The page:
The Doctor Behind Shepard’s Apollo 14 Flight
Astronaut Alan Shepard, the first American in space and the first man to play golf on the moon, never forgot that Dr. William House of Newport Beach helped him get there.
House performed delicate ear surgery on Shepard, allowing him to return to space in 1971. The famed astronaut’s expression of thanks made House a historical footnote in the NASA space program. A small footnote, certainly, but one that has since been chronicled by producer-actor Tom Hanks in his HBO space anthology broadcast a few months ago.
Shepard, who died Tuesday at age 74, wrote in his own book, “Moonshot,” that House “was as great a man as he was a surgeon.” House, also 74, reminisced with me this week about how he and Shepard became friends. . . .
Shepard was one of the Mercury 7, America’s original astronauts. He catapulted ahead of the other six when he was chosen to become the country’s first man in space on May 5, 1961. His 15 minutes of suborbital flight led to America’s love affair with the idea of landing on the moon.
We heard little about Shepard, however, the next few years as other astronauts, such as John Glenn and Neil Armstrong, became household names. Shepard was relegated to an important but rather unglamorous desk job as chief of the Astronaut Office. Shepard had been taken off the ready-for-flight list because of an infection in his left ear that greatly bothered him for as much as five years. It was known as Meniere’s syndrome, a build-up of fluid in the inner ear. It not only affected Shepard’s hearing and balance, but kept him in pain. He was told he would never fly again.
But a fellow astronaut, Tom Stafford, told Shepard in 1968 that he had heard from one of the NASA doctors that an ear, nose and throat specialist in Los Angeles had developed a surgical procedure to treat Meniere’s syndrome.
That was House.
Today, surgery for Meniere’s syndrome is commonplace. But 30 years ago, House was one of the few who had written on the subject and who could perform such operations.
House recalls that Shepard “was highly personable, easy to like. But there was an intensity too. He was determined to get back into space.”
According to Shepard’s book, his response, after House explained the procedure to him, was, “Sounds like a hell of an idea to me. Let’s do it.”
Shepard wrote that he first discussed it with his wife, Louise: “The doctor can’t promise he’ll be successful. But I’m burning up inside, Louise. I want so badly to fly again in space. I’m willing to try anything.”
Shepard, who demanded secrecy to avoid media attention, entered St. Vincent’s Hospital in Los Angeles under the name Victor Poulos. It was a name made up by one of House’s nurses.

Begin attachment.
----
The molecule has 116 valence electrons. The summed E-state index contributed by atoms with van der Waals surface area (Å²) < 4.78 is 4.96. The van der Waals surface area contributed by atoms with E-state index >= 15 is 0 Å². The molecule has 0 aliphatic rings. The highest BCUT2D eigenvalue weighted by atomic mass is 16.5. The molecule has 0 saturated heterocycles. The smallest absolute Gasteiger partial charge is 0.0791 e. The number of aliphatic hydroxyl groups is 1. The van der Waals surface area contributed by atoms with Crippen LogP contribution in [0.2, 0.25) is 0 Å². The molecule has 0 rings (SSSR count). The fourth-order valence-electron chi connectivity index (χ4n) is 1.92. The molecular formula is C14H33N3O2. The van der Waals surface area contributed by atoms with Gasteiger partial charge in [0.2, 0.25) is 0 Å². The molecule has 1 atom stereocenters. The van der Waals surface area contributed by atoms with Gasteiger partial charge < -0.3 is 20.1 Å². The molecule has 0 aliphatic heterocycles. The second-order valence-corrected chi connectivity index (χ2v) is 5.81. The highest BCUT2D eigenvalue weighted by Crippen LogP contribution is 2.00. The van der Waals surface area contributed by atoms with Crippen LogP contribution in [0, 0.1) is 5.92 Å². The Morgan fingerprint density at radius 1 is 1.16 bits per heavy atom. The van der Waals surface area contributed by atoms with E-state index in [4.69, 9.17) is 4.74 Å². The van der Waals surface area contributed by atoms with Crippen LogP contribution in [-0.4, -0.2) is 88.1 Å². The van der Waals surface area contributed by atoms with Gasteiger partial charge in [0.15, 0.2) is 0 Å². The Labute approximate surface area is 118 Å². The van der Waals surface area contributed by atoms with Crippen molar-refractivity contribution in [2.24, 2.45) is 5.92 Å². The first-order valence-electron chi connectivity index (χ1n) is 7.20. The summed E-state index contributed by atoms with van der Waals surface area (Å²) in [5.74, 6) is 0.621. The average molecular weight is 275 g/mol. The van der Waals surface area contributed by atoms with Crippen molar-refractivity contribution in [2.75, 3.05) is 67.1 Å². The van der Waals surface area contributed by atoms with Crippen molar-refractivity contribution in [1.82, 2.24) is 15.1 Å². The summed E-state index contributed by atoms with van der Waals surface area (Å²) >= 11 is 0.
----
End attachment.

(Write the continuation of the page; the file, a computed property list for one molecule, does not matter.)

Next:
The surgery was highly successful; Shepard’s hearing returned completely over the next few months.
It took two years of medical scrutiny before NASA doctors would clear him to return to space. When they did, Shepard immediately lobbied to get command of Apollo 13, scheduled for 1970. For a brief period, he was assigned to command that lunar mission. But NASA leaders cautiously decided to postpone Shepard’s flight to Apollo 14 the next year. (Apollo 13 in 1970, you’ll recall, is the one that almost never made it back.)
Shepard hadn’t forgotten his new friend, Dr. William House. House and his wife, June, were invited to the VIP viewing area at Cape Kennedy for Apollo 14’s launching on Jan. 31, 1971.
“We were close to a mile away, yet you could feel the ground rumble when the blastoff came,” House said. “Afterwards, it took us about 45 minutes to get back to our hotel. By the time we got there, Alan had already orbited the Earth twice. That was pretty amazing to us.”
Shepard’s invitation went well beyond the launch. House and his wife then flew to NASA headquarters in Houston, the control center for the mission. House not only had complete access to the center, leaders there put him on the telephone so he could talk to Shepard as he and his two crew members headed to the moon.
House recalled their conversation: “Alan told me, ‘I’m talking to you through the ear that you operated on.’ The rest of the conversation was just chitchat, but I got a real kick out of it. Later my wife said, ‘Wow, that must be quite a phone bill.’ ”
That phone call between the two new friends was included in Tom Hanks’ re-creation of the Apollo 14 flight during one of the HBO specials.
“It was kind of a thrill seeing an actor play me,” House said with a laugh. “I really think I was better-looking than him, though.”
The Houses stayed in Houston for nine days, delightfully laughing with the rest at the command center as Shepard became the first lunar golfer.
The Shepards and Houses stayed in touch after that. When the Houses not long ago sent the Shepards a card on their 50th wedding anniversary, Shepard wrote back a kind note thanking him for helping him to return to space: “I could not have made it without you.”
Jerry Hicks’ column appears Tuesday, Thursday and Saturday. Readers may reach Hicks by calling the Times Orange County Edition at (714) 966-7823 or by fax to (714) 966-7711, or e-mail to firstname.lastname@example.org